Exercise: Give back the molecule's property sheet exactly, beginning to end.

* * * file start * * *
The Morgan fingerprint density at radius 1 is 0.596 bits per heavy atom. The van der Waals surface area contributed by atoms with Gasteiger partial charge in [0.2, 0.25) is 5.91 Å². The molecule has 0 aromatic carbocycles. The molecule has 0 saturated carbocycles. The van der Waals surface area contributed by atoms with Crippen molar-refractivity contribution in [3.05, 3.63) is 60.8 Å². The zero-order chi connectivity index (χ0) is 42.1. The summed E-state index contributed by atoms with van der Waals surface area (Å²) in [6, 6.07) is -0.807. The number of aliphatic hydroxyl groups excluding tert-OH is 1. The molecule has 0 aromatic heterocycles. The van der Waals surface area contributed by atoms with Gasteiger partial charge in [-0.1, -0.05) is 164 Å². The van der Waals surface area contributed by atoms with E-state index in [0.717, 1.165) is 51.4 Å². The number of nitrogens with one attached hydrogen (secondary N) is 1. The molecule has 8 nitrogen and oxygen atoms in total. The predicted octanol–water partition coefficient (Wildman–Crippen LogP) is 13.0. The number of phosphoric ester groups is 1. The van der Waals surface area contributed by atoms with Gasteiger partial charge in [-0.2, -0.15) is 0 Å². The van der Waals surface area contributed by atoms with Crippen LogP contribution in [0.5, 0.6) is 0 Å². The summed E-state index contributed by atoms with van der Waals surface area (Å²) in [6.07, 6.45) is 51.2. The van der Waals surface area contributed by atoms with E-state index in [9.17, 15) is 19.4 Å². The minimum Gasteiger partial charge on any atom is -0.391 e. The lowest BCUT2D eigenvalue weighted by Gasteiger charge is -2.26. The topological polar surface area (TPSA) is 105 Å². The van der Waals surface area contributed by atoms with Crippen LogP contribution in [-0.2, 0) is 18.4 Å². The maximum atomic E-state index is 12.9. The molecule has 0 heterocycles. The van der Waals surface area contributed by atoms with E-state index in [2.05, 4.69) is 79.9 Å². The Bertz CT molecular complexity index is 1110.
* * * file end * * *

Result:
The Morgan fingerprint density at radius 1 is 0.596 bits per heavy atom. The van der Waals surface area contributed by atoms with Gasteiger partial charge in [0.2, 0.25) is 5.91 Å². The molecule has 0 aromatic carbocycles. The molecule has 0 saturated carbocycles. The van der Waals surface area contributed by atoms with Crippen molar-refractivity contribution in [3.05, 3.63) is 60.8 Å². The zero-order chi connectivity index (χ0) is 42.1. The summed E-state index contributed by atoms with van der Waals surface area (Å²) in [6, 6.07) is -0.807. The number of aliphatic hydroxyl groups excluding tert-OH is 1. The molecule has 0 aromatic heterocycles. The van der Waals surface area contributed by atoms with Gasteiger partial charge in [-0.1, -0.05) is 164 Å². The van der Waals surface area contributed by atoms with E-state index in [0.717, 1.165) is 51.4 Å². The number of nitrogens with one attached hydrogen (secondary N) is 1. The molecule has 8 nitrogen and oxygen atoms in total. The predicted octanol–water partition coefficient (Wildman–Crippen LogP) is 13.0. The number of phosphoric ester groups is 1. The van der Waals surface area contributed by atoms with Gasteiger partial charge in [-0.2, -0.15) is 0 Å². The van der Waals surface area contributed by atoms with Crippen LogP contribution in [0.5, 0.6) is 0 Å². The summed E-state index contributed by atoms with van der Waals surface area (Å²) in [6.07, 6.45) is 51.2. The van der Waals surface area contributed by atoms with E-state index in [9.17, 15) is 19.4 Å². The minimum Gasteiger partial charge on any atom is -0.391 e. The lowest BCUT2D eigenvalue weighted by Gasteiger charge is -2.26. The topological polar surface area (TPSA) is 105 Å². The van der Waals surface area contributed by atoms with Crippen LogP contribution in [-0.2, 0) is 18.4 Å². The maximum atomic E-state index is 12.9. The molecule has 0 heterocycles. The van der Waals surface area contributed by atoms with E-state index in [2.05, 4.69) is 79.9 Å². The Bertz CT molecular complexity index is 1110.